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Owindia : a true tale of the MacKenzie River Indians, North-West America   By: (1830-1917)

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Avinash Kothare, Juliet Sutherland, Charles Franks and the Online Distributed Proofreading Team. This file was produced from images generously made available by the Canadian Institute for Historical Microreproductions.





A pretty open spot on the bank of the Great Mackenzie River was the place where Owindia first saw light. One of the universal pine forests formed the back ground, while low shrubs and willows, with a pleasant, green carpet of mossy grass, were the immediate surroundings of the camp.

The banks of the Mackenzie often rise to a height of sixty feet above the river. This was the case in the spot where Michel the Hunter had pitched his tent, or "lodge" as it is called. A number of other Indians were camped near, led thither by the fish which is so abundant in our Northern rivers, and which proves a seldom failing resource when the moose or reindeer go off their usual track. The woods also skirting the river furnish large supplies of rabbits, which even the Indian children are taught to snare. Beavers too are most numerous in this district, and are excellent food, while their furs are an important article of trade with the Hudson Bay Company; bringing to the poor Indian his much prized luxury of tea or tobacco, a warm blanket or ammunition. As the Spring comes on the women of the camps will be busy making "sirop" from the birch trees, and dressing the skins of moose or deer which their husbands have killed in the chase. There are also the canoes to be made or repaired for use whenever the eight months' fetters of ice shall give way.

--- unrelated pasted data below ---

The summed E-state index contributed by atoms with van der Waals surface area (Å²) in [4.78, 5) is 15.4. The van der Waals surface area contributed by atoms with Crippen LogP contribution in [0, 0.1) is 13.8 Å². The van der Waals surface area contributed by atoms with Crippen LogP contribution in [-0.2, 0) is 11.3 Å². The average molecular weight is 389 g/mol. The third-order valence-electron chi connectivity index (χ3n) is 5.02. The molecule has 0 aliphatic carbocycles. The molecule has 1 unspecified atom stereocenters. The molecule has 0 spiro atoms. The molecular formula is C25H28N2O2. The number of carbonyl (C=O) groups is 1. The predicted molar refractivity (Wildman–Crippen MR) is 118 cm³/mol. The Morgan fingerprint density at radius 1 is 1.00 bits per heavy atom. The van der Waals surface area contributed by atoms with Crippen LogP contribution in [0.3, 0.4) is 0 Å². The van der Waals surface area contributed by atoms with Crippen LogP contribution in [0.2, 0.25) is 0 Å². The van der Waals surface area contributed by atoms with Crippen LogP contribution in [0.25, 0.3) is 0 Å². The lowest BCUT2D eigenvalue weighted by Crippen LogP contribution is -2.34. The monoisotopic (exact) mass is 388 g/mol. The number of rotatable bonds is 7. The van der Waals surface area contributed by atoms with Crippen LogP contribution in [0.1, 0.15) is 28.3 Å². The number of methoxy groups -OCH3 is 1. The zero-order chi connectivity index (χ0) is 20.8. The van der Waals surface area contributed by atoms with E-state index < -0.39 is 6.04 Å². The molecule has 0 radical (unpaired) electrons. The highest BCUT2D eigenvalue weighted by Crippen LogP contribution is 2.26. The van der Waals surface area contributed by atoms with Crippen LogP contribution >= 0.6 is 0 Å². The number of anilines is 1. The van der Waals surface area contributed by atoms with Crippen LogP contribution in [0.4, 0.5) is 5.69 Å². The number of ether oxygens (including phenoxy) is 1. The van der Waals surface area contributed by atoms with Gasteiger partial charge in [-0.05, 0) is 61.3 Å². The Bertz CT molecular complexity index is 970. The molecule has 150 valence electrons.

Thus we see the Indian camps offer a pleasant spectacle of a contented and busy people; and if they lack the refinement and luxuries of more civilized communities, they have at all events this advantage, they have never learnt to need them.

Michel, the Indian, was a well skilled, practised hunter. Given a windy day, a good depth of snow, and one or two moose tracks on its fair surface, and there was not much chance of the noble beast's escape from Michel's swift tread and steady aim. Such is the excitement of moose hunting; and such the intense acuteness of the moose deer's sense of smell and hearing, that an Indian hunter will often strip himself of every bit of clothing, and creep stealthily along on his snow shoes, lest by the slightest sound he should betray his presence, and allow his prey to escape. And Michel was as skilled a trapper as he was hunter; from the plump little musk rat which he caught by the river brink to the valuable marten, sable, beaver, otter, skunk, &c., &c., he knew the ways and habits of each one; he would set his steel trap with as true an intuition as if he had received notice of the coming of his prey. Many a silver fox had found himself outdone in sharpness and cunning by Michel; many a lynx or wild cat had fought for dear life, and may be, made one escape from Michel's snares, leaving perhaps one of its paws in token of its fierce struggle, yet had perished after all, being allured in some opposite direction by tempting bait, or irresistible scent laid by the same skilful hand. In bear hunting also Michel was an adept, and he lacked not opportunity for this sport on the banks of the Mackenzie. Many a time would he and, perhaps, one other Indian glide down the river in his swift canoe, and suddenly the keen observant eyes would detect a bear walking stealthily along by the side of the stream! In an instant the two men would exchange signals, paddles would be lifted, and, every movement stilled, the men slowly and 'cannily' would make for shore. In spite of all, however, Bruin has heard them, he slakes his thirst no longer in the swift running river nor feasts luxuriously on the berries growing by the shore. The woods are close at hand, and with a couple of huge strides he reaches them, and is making with increasing speed for his lair; but Michel is his match for stealth and swiftness, and when one sense fails, another is summoned to his assistance... Continue reading book >>

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